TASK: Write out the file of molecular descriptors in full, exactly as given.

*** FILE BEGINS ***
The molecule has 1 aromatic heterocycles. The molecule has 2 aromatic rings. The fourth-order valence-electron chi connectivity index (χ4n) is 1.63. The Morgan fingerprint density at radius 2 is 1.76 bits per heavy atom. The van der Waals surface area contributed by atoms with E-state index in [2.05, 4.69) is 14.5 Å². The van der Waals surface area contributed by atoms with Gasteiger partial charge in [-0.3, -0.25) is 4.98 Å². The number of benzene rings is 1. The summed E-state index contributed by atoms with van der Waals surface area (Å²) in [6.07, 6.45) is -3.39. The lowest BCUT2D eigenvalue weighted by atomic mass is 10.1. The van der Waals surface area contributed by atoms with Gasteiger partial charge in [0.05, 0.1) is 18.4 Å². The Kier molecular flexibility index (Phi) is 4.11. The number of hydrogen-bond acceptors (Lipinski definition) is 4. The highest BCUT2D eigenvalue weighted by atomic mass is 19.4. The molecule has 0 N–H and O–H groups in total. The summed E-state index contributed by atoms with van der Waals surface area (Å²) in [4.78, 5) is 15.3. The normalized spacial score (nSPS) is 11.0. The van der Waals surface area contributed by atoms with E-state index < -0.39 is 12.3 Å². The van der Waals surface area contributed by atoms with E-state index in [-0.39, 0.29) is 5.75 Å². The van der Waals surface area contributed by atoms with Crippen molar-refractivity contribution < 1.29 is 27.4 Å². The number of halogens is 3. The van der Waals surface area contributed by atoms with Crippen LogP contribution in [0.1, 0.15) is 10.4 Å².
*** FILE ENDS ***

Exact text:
The molecule has 1 aromatic heterocycles. The molecule has 2 aromatic rings. The fourth-order valence-electron chi connectivity index (χ4n) is 1.63. The Morgan fingerprint density at radius 2 is 1.76 bits per heavy atom. The van der Waals surface area contributed by atoms with E-state index in [2.05, 4.69) is 14.5 Å². The van der Waals surface area contributed by atoms with Gasteiger partial charge in [-0.3, -0.25) is 4.98 Å². The number of benzene rings is 1. The summed E-state index contributed by atoms with van der Waals surface area (Å²) in [6.07, 6.45) is -3.39. The lowest BCUT2D eigenvalue weighted by atomic mass is 10.1. The van der Waals surface area contributed by atoms with Gasteiger partial charge in [0.05, 0.1) is 18.4 Å². The Kier molecular flexibility index (Phi) is 4.11. The number of hydrogen-bond acceptors (Lipinski definition) is 4. The highest BCUT2D eigenvalue weighted by atomic mass is 19.4. The molecule has 0 N–H and O–H groups in total. The summed E-state index contributed by atoms with van der Waals surface area (Å²) in [4.78, 5) is 15.3. The normalized spacial score (nSPS) is 11.0. The van der Waals surface area contributed by atoms with E-state index < -0.39 is 12.3 Å². The van der Waals surface area contributed by atoms with E-state index in [-0.39, 0.29) is 5.75 Å². The van der Waals surface area contributed by atoms with Crippen molar-refractivity contribution < 1.29 is 27.4 Å². The number of halogens is 3. The van der Waals surface area contributed by atoms with Crippen LogP contribution in [0.1, 0.15) is 10.4 Å².